Aaron Bunch Journalist with Australian Associated Press | Collection of published work | + 61 484 008 119 | abunch@aap.com.au

Aaron Bunch
Sixth Queenslander dies from COVID-19

Another Queenslander has died from COVID-19 after travelling on a cruise liner, while eight people have tested positive for the disease overnight.

April 18, 2020

A sixth Queenslander has died after contracting the coronavirus while onboard a cruise ship as the state’s infection rate continues to creep forward.

The tragic news comes as the Palaszczuk government boosts support for senior citizens and offers a financial lifeline to ailing airline Virgin Australia.

The 83-year-old man died while quarantining in Sydney after he was a passenger on the Celebrity Eclipse, Health Minister Steven Miles says.

“That means there is a family in Queensland today grieving for the loss of a loved one,” he told reporters on Saturday.

There were eight new COVID-19 cases diagnosed overnight, bringing the total number of people infected in the state since the crisis began to 1014. Of those, 738 people have recovered.

More than 270 people remain ill with the virus, with 22 in hospital. Nine people are in intensive care, seven on ventilators.

“As tragic as the loss of another life is, it reminds us of the effort we are all going to has already saved the lives of dozens of Queenslanders,” he said.

Premier Annastacia Palaszczuk has said there will be no early end to the state’s lockdown restrictions, which authorities fear could lead to a rapid spike in infections.

Border checkpoints will also remain in place with a warning they could be tightened even further.

Earlier, the Queensland government announced it had offered $200 million to help rescue Virgin Australia.

The cash-strapped airline suspended trading in its shares to continue talks on financial aid and restructuring after its request to the Australian government for $1.4 billion in loans was rejected.

State Development Minister Cameron Dick said it is important Australia continues to have two airlines to support tourism, jobs and regional investment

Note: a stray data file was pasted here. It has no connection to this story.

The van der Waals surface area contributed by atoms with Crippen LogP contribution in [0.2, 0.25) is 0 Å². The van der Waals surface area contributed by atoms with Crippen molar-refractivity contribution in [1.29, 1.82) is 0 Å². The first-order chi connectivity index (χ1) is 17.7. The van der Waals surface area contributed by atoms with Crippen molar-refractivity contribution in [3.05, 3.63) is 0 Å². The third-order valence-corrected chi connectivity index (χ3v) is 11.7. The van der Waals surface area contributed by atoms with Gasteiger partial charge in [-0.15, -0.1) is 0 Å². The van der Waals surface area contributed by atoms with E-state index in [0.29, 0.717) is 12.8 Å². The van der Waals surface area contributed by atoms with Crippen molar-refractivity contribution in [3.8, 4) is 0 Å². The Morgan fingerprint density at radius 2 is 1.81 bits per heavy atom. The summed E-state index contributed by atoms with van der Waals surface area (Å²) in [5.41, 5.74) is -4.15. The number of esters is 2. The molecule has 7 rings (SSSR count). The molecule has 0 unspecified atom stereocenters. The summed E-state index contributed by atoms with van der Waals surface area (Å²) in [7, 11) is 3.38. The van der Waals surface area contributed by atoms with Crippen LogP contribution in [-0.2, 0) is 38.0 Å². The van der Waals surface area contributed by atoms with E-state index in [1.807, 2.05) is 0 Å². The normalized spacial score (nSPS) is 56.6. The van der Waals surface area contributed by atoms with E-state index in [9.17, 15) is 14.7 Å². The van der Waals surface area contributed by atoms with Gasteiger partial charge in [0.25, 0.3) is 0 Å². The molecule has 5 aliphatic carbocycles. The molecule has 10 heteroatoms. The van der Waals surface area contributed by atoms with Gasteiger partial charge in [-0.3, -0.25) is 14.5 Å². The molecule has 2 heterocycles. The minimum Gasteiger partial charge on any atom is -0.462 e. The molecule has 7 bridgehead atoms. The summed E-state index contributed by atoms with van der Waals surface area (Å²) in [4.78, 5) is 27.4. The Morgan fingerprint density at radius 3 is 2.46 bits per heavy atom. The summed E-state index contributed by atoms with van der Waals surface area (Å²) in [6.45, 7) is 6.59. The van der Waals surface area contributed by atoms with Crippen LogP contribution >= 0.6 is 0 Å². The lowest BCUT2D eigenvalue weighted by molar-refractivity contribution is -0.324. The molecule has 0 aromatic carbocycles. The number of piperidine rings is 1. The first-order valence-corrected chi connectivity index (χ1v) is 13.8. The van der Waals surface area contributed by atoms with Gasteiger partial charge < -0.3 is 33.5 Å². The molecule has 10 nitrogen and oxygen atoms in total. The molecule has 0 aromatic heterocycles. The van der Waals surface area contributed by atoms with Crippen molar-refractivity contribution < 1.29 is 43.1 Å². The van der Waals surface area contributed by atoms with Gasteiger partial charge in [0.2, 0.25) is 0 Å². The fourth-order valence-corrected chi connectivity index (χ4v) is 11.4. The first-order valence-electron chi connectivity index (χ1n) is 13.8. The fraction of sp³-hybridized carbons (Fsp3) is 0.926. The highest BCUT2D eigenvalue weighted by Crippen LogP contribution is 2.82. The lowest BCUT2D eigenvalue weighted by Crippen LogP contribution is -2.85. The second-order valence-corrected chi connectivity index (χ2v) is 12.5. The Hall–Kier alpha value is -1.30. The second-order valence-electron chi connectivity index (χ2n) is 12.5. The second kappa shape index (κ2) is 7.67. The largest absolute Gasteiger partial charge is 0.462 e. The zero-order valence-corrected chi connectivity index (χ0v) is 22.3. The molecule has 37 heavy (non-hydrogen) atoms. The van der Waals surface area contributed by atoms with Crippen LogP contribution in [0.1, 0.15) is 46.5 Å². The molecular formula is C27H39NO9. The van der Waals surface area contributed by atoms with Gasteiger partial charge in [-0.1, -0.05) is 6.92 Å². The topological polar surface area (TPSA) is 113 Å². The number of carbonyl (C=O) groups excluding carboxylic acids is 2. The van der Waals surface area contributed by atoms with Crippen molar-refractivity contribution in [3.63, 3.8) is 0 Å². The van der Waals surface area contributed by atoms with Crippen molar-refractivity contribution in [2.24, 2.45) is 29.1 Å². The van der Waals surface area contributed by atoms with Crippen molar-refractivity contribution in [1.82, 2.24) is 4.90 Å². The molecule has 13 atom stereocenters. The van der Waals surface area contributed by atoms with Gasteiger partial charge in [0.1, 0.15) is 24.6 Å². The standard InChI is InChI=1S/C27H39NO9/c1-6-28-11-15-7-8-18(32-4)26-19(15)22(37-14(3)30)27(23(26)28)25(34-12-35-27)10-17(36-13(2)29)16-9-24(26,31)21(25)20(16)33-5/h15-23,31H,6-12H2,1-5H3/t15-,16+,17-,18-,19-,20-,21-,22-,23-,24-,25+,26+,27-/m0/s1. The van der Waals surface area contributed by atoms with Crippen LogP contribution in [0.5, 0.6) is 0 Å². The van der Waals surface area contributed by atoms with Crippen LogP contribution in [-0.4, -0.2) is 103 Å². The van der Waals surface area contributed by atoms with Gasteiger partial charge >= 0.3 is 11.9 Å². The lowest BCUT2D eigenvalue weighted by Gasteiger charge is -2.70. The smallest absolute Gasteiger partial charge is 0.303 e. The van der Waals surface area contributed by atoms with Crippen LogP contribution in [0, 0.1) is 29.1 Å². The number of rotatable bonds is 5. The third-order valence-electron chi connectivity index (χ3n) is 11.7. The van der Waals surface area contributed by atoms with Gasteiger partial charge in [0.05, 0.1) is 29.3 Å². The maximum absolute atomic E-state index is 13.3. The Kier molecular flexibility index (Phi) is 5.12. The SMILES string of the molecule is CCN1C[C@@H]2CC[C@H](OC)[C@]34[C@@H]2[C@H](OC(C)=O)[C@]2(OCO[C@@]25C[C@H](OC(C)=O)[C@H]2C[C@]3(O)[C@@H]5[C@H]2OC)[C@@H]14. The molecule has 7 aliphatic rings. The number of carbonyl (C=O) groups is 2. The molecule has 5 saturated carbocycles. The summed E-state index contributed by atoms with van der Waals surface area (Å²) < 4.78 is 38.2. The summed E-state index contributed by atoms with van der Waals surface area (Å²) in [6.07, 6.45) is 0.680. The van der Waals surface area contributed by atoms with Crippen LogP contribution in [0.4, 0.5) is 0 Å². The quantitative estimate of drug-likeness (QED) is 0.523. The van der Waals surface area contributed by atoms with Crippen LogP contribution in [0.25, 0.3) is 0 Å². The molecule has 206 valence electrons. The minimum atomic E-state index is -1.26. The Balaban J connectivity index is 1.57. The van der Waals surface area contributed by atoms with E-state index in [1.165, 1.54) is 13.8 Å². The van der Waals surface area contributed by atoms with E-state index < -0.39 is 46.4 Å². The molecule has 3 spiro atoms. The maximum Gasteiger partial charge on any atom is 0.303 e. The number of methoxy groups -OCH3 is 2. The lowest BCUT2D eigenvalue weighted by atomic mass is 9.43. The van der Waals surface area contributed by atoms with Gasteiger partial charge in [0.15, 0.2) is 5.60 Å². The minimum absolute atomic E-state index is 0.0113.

He called on the Morrison government to also step in and provide help.

“Queensland can’t do this on its own,” he said.

Mr Dick said support was conditional on debt restructuring, and shareholders and bondholders doing their bit.

The airline’s headquarters would also need to remain in Brisbane, where about 5000 people are employed, and regional flights would need to continue.

“We want to keep the air fair. We know on routes where there is only a single carrier, the cost of flights can be 20 per cent to 25 per cent more,” he said.

Minister for Innovation and Tourism Industry Development Kate Jones said the potential loss of Virgin Australia was critical for the state’s tourism industry.

“Everyone who has been around for a while knows what it is like to have a monopoly in the skies,” she said.

“It will be so much harder for the tourism industry to rebuild if we only have one airline in our country.”

Deputy Prime Minister Michael McCormack welcomed Queensland’s offer to help Virgin, saying the Morrison government was also exploring avenues to keep two airlines in the air.

“Sustaining Australia’s aviation industry is critical to protecting livelihoods and saving lives,” he said.

He said the federal government would continue to monitor Virgin’s situation.

“But the best solution for the airline would be a market solution,” he said.

Meanwhile, senior citizens isolated by the coronavirus can expect more support after Uniting Care Queensland joined the 25,000 volunteers who have enlisted in the “care army”.

They have been matched with 350 community organisations and begun helping about 2000 senior citizens, Ms Jones said.

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